Thursday, February 25, 2010

What is it worth?

How much is this worth?

As an antique dealer--this is probably the question that I get asked the most--mainly by people who are not in the business. Friends, acquaintances, friends of friends, neighbors--at some point in our lives almost everyone is given or inherits an item and wants to know how much it is worth.
This is probably the most difficult question to answer--worth to whom?

What is it worth to the family who inherited Grandma’s rolling pin? The same one she used to roll out her beloved Christmas cookies each year? To the family it is priceless. To sell a 1930s wooden rolling pin in a antique mall--maybe 15 bucks--if it does not have old dried up hunks of cookie dough adhered to it.

What are my English flow blue plates worth? Ask me in 1990--and I would have said--send your kid to Yale on the selling proceeds. Today--depending on pattern and condition--you will be darn lucky to get 20 bucks each. Flow Blue is out of favor now.

How about my great Eastlake Victorian commode? Certainly this piece that was passed down through the family since its manufacture in 1880--CERTAINLY has to be worth alot. After all--its OLD. Victorian furniture was hot hot HOT in the 1980s--now today’s home making public wants sleek lines and not fussy--and it is out of favor. I have seen all wood Eastlake style dressers go at auction for 100 bucks. Tops.

Trust me--old doesn’t make it valuable. Condition in whatever you are looking at means everything. EVERYTHING. I once heard a rule of thumb--the more recent the item the better condition it has to be in. In an increasingly visual society--what people see adverts, television, movies and in magazines is key to what is currently in vogue. Believe it or not--when Martha Stewart shows it--it still sells.

Many times Husbola and I will be at an auction--and we are stunned at what an item brings--either very high or very low. So in the auction world--and item is worth what two people in the same room would pay for it. This can be fueled by poor auction attendance or whether it is an estate piece and family members are in hot pursuit.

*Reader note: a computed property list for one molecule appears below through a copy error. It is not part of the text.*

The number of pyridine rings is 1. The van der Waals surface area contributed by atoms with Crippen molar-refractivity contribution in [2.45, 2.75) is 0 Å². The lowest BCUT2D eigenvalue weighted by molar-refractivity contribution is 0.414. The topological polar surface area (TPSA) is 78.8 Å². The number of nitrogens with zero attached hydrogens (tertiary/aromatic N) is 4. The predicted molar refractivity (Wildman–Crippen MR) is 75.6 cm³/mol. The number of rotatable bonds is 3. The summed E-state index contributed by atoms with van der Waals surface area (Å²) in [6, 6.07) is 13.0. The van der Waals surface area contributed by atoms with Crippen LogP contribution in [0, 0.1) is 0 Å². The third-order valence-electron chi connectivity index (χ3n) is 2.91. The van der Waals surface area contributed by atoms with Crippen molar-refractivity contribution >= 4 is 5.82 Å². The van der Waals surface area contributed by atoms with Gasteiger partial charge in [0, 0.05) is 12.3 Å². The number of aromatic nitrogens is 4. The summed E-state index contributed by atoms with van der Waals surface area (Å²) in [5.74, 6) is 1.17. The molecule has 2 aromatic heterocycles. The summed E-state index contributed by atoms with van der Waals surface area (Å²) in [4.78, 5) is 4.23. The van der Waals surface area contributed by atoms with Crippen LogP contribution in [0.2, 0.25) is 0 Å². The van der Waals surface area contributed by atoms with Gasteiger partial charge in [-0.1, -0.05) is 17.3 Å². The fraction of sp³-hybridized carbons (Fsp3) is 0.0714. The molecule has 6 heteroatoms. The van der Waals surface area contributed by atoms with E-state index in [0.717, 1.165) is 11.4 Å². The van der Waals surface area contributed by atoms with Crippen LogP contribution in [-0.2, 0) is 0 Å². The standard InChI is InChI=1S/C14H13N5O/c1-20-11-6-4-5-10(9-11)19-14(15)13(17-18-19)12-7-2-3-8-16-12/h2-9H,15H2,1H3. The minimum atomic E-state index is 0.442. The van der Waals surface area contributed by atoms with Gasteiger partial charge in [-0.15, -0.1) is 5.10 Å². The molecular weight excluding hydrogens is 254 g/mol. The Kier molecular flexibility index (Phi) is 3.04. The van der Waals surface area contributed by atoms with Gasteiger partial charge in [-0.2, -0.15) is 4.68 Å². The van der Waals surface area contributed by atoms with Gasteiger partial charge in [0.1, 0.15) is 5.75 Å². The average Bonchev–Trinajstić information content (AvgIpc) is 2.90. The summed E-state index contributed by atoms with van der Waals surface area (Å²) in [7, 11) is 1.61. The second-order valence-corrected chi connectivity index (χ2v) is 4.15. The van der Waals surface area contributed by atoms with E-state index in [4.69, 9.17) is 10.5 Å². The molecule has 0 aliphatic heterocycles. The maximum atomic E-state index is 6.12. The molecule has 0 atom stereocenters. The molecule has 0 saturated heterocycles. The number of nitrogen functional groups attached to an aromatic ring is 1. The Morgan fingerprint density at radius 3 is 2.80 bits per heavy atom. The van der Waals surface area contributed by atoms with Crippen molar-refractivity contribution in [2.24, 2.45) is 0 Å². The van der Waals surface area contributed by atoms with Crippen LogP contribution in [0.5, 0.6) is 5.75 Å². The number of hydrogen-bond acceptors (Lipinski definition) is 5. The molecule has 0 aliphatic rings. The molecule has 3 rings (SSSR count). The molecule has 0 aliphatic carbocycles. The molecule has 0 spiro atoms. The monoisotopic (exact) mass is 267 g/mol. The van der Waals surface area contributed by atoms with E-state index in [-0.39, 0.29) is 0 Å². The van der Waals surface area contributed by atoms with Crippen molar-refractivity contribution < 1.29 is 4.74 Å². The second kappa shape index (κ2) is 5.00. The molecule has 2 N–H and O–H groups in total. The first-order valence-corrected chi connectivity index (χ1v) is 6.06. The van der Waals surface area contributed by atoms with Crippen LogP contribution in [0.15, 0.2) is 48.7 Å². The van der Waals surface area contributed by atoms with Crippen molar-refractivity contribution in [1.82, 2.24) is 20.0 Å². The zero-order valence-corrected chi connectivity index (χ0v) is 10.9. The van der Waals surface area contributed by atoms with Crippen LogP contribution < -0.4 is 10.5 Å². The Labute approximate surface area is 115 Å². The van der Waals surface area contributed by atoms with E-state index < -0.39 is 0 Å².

When asked by someone--”What is this worth? I actually would like to run and hide. Your guess is as good and mine--and we are both frequently wrong.

Saturday, February 13, 2010

Remind Me Again Why We are Doing This?

Husbola asks me that question-- alot. And often, really often when we are doing something antique business related and especially when we are experiencing extremes in weather and temperature and are getting ready to exhibit and sell at an antique show.

In November each year--Husbola and I review what antique shows we sold at earlier in the year--those that were successful and which were not. We pull out our calendars and decide which shows will be "keepers", whether we will add any new shows to the schedule and if there are any we wish to dump. (The criterian for adding or dumping a show will be the subject of another future post). In November--a few months removed from our last show--ALL shows for the upcoming year look fresh and new and interesting and we start submitting contracts and booth deposits.

Then the inevitable happens. A month before a show--we need to start putting together the inventory--and the dash to fill in inventory holes begins. Where will we get fresh, innovative goods that will fit the current buying trends of today's customers? Can we get it prepped (cleaned/repaired) priced and ready for the show in time? How do we price it this year--so that is sells after one or two showings only? When do we pack the truck--will it all fit--are we taking too much--too little--what is the booth set up strategy? When will we make hotel reservations, stop the papers and mail, get enough currency for change? Do we have all the supplies-extra alight bulbs-booth rods and curtains-lights--supply bucket? Have we sent show cards to customers, have enough reciepts and business cards and fresh shopping bags and tissue paper and bubble wrap? The list is long.